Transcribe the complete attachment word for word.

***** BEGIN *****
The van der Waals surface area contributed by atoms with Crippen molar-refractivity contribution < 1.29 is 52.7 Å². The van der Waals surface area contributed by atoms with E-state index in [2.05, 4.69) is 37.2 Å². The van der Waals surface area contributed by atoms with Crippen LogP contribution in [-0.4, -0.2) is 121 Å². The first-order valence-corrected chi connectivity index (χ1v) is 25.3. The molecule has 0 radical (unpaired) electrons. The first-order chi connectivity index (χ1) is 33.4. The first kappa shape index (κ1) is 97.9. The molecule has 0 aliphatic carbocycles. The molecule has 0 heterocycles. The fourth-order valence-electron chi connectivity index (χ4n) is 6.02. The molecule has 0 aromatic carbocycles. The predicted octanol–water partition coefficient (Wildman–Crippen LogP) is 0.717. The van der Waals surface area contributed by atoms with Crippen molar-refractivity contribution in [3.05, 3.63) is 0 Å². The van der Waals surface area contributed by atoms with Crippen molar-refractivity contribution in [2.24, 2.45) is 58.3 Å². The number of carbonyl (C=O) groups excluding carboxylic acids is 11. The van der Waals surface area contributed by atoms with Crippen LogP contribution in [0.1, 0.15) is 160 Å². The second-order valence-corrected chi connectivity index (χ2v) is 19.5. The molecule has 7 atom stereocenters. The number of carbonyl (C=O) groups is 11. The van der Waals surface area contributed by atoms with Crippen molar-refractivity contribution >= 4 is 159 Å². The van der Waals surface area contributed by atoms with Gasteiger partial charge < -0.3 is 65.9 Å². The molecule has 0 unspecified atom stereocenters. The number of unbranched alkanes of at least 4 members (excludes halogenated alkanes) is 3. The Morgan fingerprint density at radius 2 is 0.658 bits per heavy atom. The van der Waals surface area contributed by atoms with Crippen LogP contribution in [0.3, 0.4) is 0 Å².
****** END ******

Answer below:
The van der Waals surface area contributed by atoms with Crippen molar-refractivity contribution < 1.29 is 52.7 Å². The van der Waals surface area contributed by atoms with E-state index in [2.05, 4.69) is 37.2 Å². The van der Waals surface area contributed by atoms with Crippen LogP contribution in [-0.4, -0.2) is 121 Å². The first-order valence-corrected chi connectivity index (χ1v) is 25.3. The molecule has 0 radical (unpaired) electrons. The first-order chi connectivity index (χ1) is 33.4. The first kappa shape index (κ1) is 97.9. The molecule has 0 aliphatic carbocycles. The molecule has 0 heterocycles. The fourth-order valence-electron chi connectivity index (χ4n) is 6.02. The molecule has 0 aromatic carbocycles. The predicted octanol–water partition coefficient (Wildman–Crippen LogP) is 0.717. The van der Waals surface area contributed by atoms with Crippen molar-refractivity contribution in [3.05, 3.63) is 0 Å². The van der Waals surface area contributed by atoms with Crippen molar-refractivity contribution in [2.24, 2.45) is 58.3 Å². The number of carbonyl (C=O) groups excluding carboxylic acids is 11. The van der Waals surface area contributed by atoms with Crippen LogP contribution in [0.1, 0.15) is 160 Å². The second-order valence-corrected chi connectivity index (χ2v) is 19.5. The molecule has 7 atom stereocenters. The number of carbonyl (C=O) groups is 11. The van der Waals surface area contributed by atoms with Crippen molar-refractivity contribution >= 4 is 159 Å². The van der Waals surface area contributed by atoms with Gasteiger partial charge < -0.3 is 65.9 Å². The molecule has 0 unspecified atom stereocenters. The number of unbranched alkanes of at least 4 members (excludes halogenated alkanes) is 3. The Morgan fingerprint density at radius 2 is 0.658 bits per heavy atom. The van der Waals surface area contributed by atoms with Crippen LogP contribution in [0.3, 0.4) is 0 Å².